Its skillfully made, it contains a cheerfully wacko performance by Heath Ledger, and it explores a fascinating culture. But theres little reason to see it. Mostly, thats because Lords is a wan fictional version of a true story already told in the muscular, turbo-powered 2001 documentary Dogtown and Z-Boys.
If Z-Boys had not come out a couple of years too early to cash in on the current documentary boom, thered be no reason for Lords. Both movies zero in on a gaggle of teenagers who in Venice, Calif., in the mid-70s basically invented skateboarding as a sport. The documentary is riveting, even if you dont care about skateboarding (count me among those who do not consider it especially gnarly).
The new film tries to flesh out skateboarders lives by covering some of the side activities they enjoyed i.e., girls and squabbles but that adds nothing. In fact, the only genuinely fresh element here is the almost unrecognizable Ledger, playing a doof who organizes the skateboarders into a team.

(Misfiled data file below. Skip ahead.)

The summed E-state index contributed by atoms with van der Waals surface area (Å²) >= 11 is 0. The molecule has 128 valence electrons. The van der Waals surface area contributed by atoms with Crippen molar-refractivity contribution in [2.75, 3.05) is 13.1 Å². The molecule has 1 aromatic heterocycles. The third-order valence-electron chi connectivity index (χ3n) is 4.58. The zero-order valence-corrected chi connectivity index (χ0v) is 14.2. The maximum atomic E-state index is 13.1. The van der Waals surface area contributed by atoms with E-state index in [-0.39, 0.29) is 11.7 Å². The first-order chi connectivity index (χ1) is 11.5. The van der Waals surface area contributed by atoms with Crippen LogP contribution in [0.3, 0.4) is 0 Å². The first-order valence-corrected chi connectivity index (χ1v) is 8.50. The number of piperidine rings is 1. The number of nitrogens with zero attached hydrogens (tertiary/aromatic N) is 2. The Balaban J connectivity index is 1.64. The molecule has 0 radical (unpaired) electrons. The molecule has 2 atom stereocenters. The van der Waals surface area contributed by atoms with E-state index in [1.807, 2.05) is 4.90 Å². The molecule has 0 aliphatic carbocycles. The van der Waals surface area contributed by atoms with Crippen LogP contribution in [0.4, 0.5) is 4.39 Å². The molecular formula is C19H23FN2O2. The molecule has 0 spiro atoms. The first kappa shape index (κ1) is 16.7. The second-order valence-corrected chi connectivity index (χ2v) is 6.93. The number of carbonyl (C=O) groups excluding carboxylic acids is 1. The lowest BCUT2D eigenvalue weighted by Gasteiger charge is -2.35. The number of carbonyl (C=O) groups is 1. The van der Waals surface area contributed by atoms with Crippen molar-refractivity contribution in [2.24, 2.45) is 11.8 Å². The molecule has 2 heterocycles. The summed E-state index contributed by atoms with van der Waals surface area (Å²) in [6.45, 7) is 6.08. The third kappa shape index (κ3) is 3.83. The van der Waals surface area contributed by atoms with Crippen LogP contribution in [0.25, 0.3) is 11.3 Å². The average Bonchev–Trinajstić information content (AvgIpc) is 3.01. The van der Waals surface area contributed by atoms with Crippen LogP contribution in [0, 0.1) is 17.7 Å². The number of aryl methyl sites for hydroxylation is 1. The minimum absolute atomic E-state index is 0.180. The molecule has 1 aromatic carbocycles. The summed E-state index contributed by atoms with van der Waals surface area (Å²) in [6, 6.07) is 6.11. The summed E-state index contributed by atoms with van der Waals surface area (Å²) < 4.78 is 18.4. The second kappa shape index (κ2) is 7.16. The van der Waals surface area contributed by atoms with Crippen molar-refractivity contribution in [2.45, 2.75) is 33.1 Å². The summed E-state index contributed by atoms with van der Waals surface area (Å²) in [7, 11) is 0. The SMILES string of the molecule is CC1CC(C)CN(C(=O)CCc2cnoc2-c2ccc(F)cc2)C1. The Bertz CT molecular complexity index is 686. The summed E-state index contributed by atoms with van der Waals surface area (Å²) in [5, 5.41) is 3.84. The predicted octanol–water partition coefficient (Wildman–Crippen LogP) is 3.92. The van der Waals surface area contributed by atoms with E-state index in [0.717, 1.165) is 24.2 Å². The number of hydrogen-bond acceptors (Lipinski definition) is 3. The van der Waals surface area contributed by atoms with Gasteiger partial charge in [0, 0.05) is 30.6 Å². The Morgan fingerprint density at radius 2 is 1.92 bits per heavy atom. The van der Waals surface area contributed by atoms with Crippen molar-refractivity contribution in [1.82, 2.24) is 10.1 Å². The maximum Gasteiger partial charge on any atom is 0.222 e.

The new movie was written by Z-Boys director Stacy Peralta, who was one of the skateboarders and who, not surprisingly, comes off as the nicest of them. Lords features the same people and some of the same dialogue ("Were going to be on summer vacation for the next 20 years!") but, whereas the documentary made you feel like you were there for a pivotal moment in popular culture, the new movie makes you feel like youre somewhere close to a re-enactment of a moment that was kinda cool.
Give director Catherine Hardwicke (a pal of Peraltas) credit for the unique look and energy of Lords her nicest touch is using ragged, raw, hand-held cameras to show the boys lives and smooth camerawork to suggest how instantly at-home they feel when theyre boarding. But theres not much she can do about the fact that like Gus Van Sants Psycho or Haylie Duff a better, more real version already exists.
© 2005, St. Paul Pioneer Press. Distributed by Knight Ridder/Tribune Information Services.
Lords of Dogtown is currently in theaters.